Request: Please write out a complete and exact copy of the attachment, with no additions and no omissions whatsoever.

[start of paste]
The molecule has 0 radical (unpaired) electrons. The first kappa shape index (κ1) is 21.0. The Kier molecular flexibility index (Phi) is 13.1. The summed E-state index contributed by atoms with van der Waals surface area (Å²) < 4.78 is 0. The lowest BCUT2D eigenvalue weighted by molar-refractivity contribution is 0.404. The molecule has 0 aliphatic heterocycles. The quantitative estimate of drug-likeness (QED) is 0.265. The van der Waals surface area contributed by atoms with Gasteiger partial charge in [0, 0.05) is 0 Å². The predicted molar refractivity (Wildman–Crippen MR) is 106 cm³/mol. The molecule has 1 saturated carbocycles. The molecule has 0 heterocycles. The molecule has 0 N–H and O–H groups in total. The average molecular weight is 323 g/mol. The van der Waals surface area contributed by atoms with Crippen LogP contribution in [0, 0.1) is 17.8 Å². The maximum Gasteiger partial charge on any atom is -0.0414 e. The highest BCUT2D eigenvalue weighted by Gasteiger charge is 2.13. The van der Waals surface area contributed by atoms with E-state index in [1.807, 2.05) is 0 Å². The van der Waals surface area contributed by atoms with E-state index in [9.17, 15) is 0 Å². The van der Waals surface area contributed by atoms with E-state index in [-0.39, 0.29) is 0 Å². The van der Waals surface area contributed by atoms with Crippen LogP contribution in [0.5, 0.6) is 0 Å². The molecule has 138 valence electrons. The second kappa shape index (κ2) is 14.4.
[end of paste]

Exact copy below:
The molecule has 0 radical (unpaired) electrons. The first kappa shape index (κ1) is 21.0. The Kier molecular flexibility index (Phi) is 13.1. The summed E-state index contributed by atoms with van der Waals surface area (Å²) < 4.78 is 0. The lowest BCUT2D eigenvalue weighted by molar-refractivity contribution is 0.404. The molecule has 0 aliphatic heterocycles. The quantitative estimate of drug-likeness (QED) is 0.265. The van der Waals surface area contributed by atoms with Gasteiger partial charge in [0, 0.05) is 0 Å². The predicted molar refractivity (Wildman–Crippen MR) is 106 cm³/mol. The molecule has 1 saturated carbocycles. The molecule has 0 heterocycles. The molecule has 0 N–H and O–H groups in total. The average molecular weight is 323 g/mol. The van der Waals surface area contributed by atoms with Crippen LogP contribution in [0, 0.1) is 17.8 Å². The maximum Gasteiger partial charge on any atom is -0.0414 e. The highest BCUT2D eigenvalue weighted by Gasteiger charge is 2.13. The van der Waals surface area contributed by atoms with E-state index in [1.807, 2.05) is 0 Å². The van der Waals surface area contributed by atoms with E-state index in [9.17, 15) is 0 Å². The van der Waals surface area contributed by atoms with E-state index in [-0.39, 0.29) is 0 Å². The van der Waals surface area contributed by atoms with Crippen LogP contribution in [0.5, 0.6) is 0 Å². The molecule has 138 valence electrons. The second kappa shape index (κ2) is 14.4.